void *ptr = 0;
   while(page_ptr != 0) {
   
      // this page has a free one!
      if(page_ptr->stack_top != 0) {
         --page_ptr->stack_top;
         ptr = page_ptr->entries[page_ptr->stack_top];
         break;
      }
   
      // move on to the next page store
      page_ptr = page_ptr->next;
   }
   
   return ptr;


and as you can imagine freeing is very similar..

I came up with this last night and it seems to work very well, so far. what do you guys think?

proxy


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 Post subject: Re:A bitmap based allocation technique
PostPosted: Tue Apr 27, 2004 8:51 am 
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i remember of talking about a similar (if not identical) scheme on this board a couple of monthes ago ...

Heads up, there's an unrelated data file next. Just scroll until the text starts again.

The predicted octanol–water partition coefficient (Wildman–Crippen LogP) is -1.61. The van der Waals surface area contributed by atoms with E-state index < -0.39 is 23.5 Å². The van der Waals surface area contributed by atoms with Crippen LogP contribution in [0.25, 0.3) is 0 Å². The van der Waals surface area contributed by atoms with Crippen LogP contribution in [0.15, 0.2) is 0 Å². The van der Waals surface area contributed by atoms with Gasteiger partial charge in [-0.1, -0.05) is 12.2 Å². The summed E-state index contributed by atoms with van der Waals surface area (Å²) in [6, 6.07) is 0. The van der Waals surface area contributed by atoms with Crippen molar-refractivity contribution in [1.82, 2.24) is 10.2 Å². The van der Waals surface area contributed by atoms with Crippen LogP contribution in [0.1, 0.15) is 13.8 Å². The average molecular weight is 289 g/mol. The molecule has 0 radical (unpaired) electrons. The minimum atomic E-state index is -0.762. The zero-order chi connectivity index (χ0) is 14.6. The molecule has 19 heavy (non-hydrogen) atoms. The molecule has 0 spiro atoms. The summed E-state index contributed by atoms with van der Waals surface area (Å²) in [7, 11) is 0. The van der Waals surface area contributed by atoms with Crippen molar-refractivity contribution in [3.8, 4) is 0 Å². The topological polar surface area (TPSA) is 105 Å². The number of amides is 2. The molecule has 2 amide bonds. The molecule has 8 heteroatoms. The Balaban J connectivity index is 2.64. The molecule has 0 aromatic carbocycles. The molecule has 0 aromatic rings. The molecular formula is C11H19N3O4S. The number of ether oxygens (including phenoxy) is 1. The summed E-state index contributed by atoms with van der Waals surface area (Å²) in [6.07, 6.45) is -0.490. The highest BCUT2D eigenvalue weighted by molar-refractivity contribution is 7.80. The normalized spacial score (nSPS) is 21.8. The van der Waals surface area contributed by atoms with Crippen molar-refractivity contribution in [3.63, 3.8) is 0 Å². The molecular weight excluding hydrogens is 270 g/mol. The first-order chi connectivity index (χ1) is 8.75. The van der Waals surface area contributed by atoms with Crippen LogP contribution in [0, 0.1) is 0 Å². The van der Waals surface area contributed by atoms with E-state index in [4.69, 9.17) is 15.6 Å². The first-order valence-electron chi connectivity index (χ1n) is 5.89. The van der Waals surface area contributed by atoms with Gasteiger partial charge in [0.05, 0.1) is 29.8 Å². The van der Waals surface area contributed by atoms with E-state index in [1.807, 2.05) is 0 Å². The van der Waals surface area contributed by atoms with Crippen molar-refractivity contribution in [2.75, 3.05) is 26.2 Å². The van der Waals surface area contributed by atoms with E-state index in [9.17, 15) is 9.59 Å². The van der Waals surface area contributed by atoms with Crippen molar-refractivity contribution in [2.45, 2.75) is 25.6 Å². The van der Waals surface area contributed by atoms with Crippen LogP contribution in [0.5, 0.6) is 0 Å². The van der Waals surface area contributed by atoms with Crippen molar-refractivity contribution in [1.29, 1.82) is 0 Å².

iirc, it uses some 'being freed' pages for maintaining the further 'freed' pages. It thus has the nice O(1) allocation of a list/stack without having the inconvenient of requiring a large, fixed amount of physical memory for managing pages.

somehow, it's very close to a stack that would use virtual memory (reclaiming unused and empty pages of stack, or allocating new frames when a pagefault occur while freeing a page).

Don't forget you'll also need to allocate a virtual page for storing that page-of-stack and update the mapping ...


** this page is now referenced through the WikiFAQ :)

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 Post subject: Re:A bitmap based allocation technique
PostPosted: Tue Apr 27, 2004 9:38 am 
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Hi,

Candy wrote:
If you put it at the top of the top PD, and place the entire page table (all of it, all 8M in 32-bit mode) you're all set.